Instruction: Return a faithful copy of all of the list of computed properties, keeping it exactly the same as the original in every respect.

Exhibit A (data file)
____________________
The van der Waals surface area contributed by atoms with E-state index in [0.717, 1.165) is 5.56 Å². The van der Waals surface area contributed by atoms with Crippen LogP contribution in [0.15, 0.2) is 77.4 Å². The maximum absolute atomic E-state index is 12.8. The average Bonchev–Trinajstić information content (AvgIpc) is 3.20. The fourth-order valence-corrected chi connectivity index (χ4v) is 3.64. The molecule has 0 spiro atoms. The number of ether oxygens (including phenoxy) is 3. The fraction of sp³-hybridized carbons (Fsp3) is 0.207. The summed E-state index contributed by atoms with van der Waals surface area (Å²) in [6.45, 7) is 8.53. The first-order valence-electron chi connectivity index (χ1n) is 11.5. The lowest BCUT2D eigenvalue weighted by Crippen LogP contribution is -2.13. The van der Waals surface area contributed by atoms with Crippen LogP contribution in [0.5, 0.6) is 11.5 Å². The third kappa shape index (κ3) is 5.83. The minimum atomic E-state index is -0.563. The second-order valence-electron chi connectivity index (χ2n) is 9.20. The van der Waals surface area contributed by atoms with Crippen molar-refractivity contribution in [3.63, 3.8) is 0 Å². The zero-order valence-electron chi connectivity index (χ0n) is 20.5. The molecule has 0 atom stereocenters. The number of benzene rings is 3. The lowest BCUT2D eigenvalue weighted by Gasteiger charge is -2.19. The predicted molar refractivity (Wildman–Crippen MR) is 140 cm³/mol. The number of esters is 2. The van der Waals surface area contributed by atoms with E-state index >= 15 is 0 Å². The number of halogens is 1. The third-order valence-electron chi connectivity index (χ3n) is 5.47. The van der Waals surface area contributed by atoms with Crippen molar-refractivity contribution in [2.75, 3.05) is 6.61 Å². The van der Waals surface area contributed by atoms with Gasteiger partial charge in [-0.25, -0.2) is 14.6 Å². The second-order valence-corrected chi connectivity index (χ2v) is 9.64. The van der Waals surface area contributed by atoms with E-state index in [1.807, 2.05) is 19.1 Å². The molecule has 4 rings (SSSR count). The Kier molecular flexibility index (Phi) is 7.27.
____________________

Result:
The van der Waals surface area contributed by atoms with E-state index in [0.717, 1.165) is 5.56 Å². The van der Waals surface area contributed by atoms with Crippen LogP contribution in [0.15, 0.2) is 77.4 Å². The maximum absolute atomic E-state index is 12.8. The average Bonchev–Trinajstić information content (AvgIpc) is 3.20. The fourth-order valence-corrected chi connectivity index (χ4v) is 3.64. The molecule has 0 spiro atoms. The number of ether oxygens (including phenoxy) is 3. The fraction of sp³-hybridized carbons (Fsp3) is 0.207. The summed E-state index contributed by atoms with van der Waals surface area (Å²) in [6.45, 7) is 8.53. The first-order valence-electron chi connectivity index (χ1n) is 11.5. The lowest BCUT2D eigenvalue weighted by Crippen LogP contribution is -2.13. The van der Waals surface area contributed by atoms with Crippen LogP contribution in [0.5, 0.6) is 11.5 Å². The third kappa shape index (κ3) is 5.83. The minimum atomic E-state index is -0.563. The second-order valence-electron chi connectivity index (χ2n) is 9.20. The van der Waals surface area contributed by atoms with Crippen molar-refractivity contribution in [3.63, 3.8) is 0 Å². The zero-order valence-electron chi connectivity index (χ0n) is 20.5. The molecule has 0 atom stereocenters. The number of benzene rings is 3. The lowest BCUT2D eigenvalue weighted by Gasteiger charge is -2.19. The predicted molar refractivity (Wildman–Crippen MR) is 140 cm³/mol. The number of esters is 2. The van der Waals surface area contributed by atoms with E-state index >= 15 is 0 Å². The number of halogens is 1. The third-order valence-electron chi connectivity index (χ3n) is 5.47. The van der Waals surface area contributed by atoms with Crippen molar-refractivity contribution in [2.75, 3.05) is 6.61 Å². The van der Waals surface area contributed by atoms with Gasteiger partial charge in [-0.25, -0.2) is 14.6 Å². The second-order valence-corrected chi connectivity index (χ2v) is 9.64. The van der Waals surface area contributed by atoms with E-state index in [1.807, 2.05) is 19.1 Å². The molecule has 4 rings (SSSR count). The Kier molecular flexibility index (Phi) is 7.27.